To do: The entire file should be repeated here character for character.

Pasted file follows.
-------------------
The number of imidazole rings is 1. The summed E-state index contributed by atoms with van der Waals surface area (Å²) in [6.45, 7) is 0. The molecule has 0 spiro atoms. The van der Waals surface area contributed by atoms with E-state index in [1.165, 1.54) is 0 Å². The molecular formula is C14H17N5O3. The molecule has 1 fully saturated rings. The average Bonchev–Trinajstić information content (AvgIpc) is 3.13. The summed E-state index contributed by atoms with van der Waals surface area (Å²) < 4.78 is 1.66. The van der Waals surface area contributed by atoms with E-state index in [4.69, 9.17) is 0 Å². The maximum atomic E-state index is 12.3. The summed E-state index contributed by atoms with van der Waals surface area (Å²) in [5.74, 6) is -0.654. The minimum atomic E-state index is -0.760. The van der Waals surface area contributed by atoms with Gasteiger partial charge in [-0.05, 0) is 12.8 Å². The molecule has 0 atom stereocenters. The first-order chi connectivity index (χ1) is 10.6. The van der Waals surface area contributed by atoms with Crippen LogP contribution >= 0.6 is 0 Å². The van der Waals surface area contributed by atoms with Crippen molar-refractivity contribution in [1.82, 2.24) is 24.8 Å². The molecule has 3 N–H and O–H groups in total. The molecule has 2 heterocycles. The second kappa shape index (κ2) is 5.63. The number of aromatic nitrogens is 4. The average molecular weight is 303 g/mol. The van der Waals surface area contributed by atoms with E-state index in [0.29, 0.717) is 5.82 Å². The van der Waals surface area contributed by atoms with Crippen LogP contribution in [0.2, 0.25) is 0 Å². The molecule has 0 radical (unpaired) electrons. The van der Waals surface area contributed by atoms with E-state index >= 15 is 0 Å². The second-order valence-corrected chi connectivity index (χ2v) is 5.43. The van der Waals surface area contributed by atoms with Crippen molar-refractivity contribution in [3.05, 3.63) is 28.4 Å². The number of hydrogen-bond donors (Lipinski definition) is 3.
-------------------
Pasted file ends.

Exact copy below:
The number of imidazole rings is 1. The summed E-state index contributed by atoms with van der Waals surface area (Å²) in [6.45, 7) is 0. The molecule has 0 spiro atoms. The van der Waals surface area contributed by atoms with E-state index in [1.165, 1.54) is 0 Å². The molecular formula is C14H17N5O3. The molecule has 1 fully saturated rings. The average Bonchev–Trinajstić information content (AvgIpc) is 3.13. The summed E-state index contributed by atoms with van der Waals surface area (Å²) < 4.78 is 1.66. The van der Waals surface area contributed by atoms with E-state index in [4.69, 9.17) is 0 Å². The maximum atomic E-state index is 12.3. The summed E-state index contributed by atoms with van der Waals surface area (Å²) in [5.74, 6) is -0.654. The minimum atomic E-state index is -0.760. The van der Waals surface area contributed by atoms with Gasteiger partial charge in [-0.05, 0) is 12.8 Å². The molecule has 0 atom stereocenters. The first-order chi connectivity index (χ1) is 10.6. The van der Waals surface area contributed by atoms with Crippen LogP contribution >= 0.6 is 0 Å². The van der Waals surface area contributed by atoms with Crippen molar-refractivity contribution in [1.82, 2.24) is 24.8 Å². The molecule has 3 N–H and O–H groups in total. The molecule has 2 heterocycles. The second kappa shape index (κ2) is 5.63. The number of aromatic nitrogens is 4. The average molecular weight is 303 g/mol. The van der Waals surface area contributed by atoms with E-state index in [0.29, 0.717) is 5.82 Å². The van der Waals surface area contributed by atoms with Crippen LogP contribution in [0.2, 0.25) is 0 Å². The molecule has 0 radical (unpaired) electrons. The van der Waals surface area contributed by atoms with E-state index >= 15 is 0 Å². The second-order valence-corrected chi connectivity index (χ2v) is 5.43. The van der Waals surface area contributed by atoms with Crippen molar-refractivity contribution in [3.05, 3.63) is 28.4 Å². The number of hydrogen-bond donors (Lipinski definition) is 3.